The first thing was to find some people who would be up for the challenge. I spoke to Chris Wootton, my cousin Flo’s partner, over a pint, and he reckoned it was doable - we then chatted to Ollie Burch, family friend and builder, and he not only thought it was doable but had always wanted to do it. Their confidence in it slowly got the ball rolling. I called my old school friend Iona, and asked if her Dad would be up for us putting a standing stone up in his field - and over a cup of tea on a rainy Zennor day, he agreed. 

The location was beautiful, on the moor and in view of the sea. But it was made better when Mark (farmer and owner of the field) said that according to an old map of the farm, there had been a standing stone in that field, and a layline that ran right through it.

So with a field secured, we had to find the granite. After a few weeks of searching I happened upon a lichen covered 800 kg lump in a builder’s yard in Cape Cornwall. It was from the area, and perfectly shaped. The ideal stone. So after a bit of negotiation, it was brought up to the farm in the back of a flatbed.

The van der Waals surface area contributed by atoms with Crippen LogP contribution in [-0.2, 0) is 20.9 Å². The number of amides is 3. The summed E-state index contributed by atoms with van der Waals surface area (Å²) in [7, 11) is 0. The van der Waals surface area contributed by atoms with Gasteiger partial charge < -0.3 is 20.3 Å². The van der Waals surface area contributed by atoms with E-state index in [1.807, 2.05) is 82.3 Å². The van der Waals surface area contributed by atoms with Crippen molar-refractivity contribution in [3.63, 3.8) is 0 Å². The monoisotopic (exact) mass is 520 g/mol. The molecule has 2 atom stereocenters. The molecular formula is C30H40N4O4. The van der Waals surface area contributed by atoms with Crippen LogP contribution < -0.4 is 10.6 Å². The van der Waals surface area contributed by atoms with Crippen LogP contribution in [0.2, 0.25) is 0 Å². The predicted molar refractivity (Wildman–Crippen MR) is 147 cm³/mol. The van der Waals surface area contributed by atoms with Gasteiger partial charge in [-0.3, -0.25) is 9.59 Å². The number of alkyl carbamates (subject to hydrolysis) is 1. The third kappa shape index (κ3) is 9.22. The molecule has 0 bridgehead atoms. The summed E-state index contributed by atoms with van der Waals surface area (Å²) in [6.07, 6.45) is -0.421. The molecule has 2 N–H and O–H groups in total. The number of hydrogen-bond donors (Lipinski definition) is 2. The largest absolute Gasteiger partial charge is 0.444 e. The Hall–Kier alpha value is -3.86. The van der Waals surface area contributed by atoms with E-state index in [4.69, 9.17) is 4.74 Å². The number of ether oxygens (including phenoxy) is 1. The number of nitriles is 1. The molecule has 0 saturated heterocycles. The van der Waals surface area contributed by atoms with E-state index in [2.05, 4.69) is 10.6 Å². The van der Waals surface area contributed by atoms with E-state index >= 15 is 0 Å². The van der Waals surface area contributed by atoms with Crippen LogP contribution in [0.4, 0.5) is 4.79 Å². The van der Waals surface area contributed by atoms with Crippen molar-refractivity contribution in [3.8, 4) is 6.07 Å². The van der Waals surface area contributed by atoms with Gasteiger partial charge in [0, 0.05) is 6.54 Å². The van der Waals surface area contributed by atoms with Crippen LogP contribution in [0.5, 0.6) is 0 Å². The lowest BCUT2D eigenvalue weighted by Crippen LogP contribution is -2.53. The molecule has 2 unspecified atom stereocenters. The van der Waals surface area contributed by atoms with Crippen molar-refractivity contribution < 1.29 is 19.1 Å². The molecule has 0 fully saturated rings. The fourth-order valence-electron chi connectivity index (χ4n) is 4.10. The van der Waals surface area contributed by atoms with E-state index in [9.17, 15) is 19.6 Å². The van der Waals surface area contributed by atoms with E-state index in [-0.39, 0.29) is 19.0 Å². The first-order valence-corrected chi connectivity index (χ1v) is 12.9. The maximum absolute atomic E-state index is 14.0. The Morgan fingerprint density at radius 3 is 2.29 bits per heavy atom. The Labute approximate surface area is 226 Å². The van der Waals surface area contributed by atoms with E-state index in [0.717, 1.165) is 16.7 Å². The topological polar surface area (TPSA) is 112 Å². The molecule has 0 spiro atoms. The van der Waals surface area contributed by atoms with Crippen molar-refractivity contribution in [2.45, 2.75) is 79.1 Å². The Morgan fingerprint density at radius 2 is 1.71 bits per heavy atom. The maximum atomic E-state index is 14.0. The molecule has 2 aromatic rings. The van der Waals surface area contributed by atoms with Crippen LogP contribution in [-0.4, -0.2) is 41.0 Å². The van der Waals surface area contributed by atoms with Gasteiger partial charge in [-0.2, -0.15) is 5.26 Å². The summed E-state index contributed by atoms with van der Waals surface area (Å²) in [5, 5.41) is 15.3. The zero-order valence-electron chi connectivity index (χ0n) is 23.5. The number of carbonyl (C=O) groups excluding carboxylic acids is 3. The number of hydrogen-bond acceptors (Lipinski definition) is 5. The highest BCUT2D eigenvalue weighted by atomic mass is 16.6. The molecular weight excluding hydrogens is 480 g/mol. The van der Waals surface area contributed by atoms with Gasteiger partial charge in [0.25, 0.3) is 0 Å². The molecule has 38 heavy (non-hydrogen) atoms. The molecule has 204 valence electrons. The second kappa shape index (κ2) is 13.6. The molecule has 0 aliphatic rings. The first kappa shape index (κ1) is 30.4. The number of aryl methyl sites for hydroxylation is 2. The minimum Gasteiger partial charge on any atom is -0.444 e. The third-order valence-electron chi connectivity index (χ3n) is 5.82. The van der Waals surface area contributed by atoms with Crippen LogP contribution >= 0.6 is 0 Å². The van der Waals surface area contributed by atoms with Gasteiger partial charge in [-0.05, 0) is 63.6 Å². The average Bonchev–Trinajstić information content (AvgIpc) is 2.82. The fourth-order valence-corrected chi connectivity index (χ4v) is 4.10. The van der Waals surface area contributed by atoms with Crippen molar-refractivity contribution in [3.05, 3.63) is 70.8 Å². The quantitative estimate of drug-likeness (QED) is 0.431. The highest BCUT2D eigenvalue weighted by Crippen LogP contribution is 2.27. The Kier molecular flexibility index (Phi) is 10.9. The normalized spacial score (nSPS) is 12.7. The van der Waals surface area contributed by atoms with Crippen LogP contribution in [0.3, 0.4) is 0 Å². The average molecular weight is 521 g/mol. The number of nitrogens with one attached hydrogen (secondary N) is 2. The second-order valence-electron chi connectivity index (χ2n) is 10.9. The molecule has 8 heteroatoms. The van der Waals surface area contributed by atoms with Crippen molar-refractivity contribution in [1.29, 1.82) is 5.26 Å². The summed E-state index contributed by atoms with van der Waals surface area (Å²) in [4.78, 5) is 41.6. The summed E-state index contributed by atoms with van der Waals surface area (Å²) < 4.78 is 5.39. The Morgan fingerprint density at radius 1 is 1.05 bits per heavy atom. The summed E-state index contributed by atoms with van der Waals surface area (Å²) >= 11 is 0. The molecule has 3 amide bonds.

Chris and I set to work digging a hole in the field, after measuring out where the stone should be - and he built an a-frame to help pull the stone up and in. We were a bit worried about the ground, and whether or not there would be buried granite - but after about 20 minutes the easiest hole we’ve ever dug was ready for a stone. So far, so good.

That night, the camera crew (DOP Alex Stanley-Ruthven and AC Joe Mullin) arrived with a car load of camera gear - and we set about a briefing on the next two days shooting. It was the tail end of a storm, so we needed wet weather gear, and we needed minimal kit on the first day as there was a 40 minute uphill walk to the location…

In the dark with mist and pouring rain, Valentina Concordia, (my girlfriend and photographer) picked the model, artist and family friend Finlay Abbott-Ellwood, up from his house in Towednack. We met with the rest of the crew at the bottom of the hill, and there was a nervous atmosphere. The wind was relentless. The rain was meant to pass, but before that we needed to lug boxes of kit up the hill. It was an extreme day. We had heavy tripods for the camera, but the footage was still shaky. We were shooting on film, and in the windy conditions taking light readings and changing magazines was almost impossible.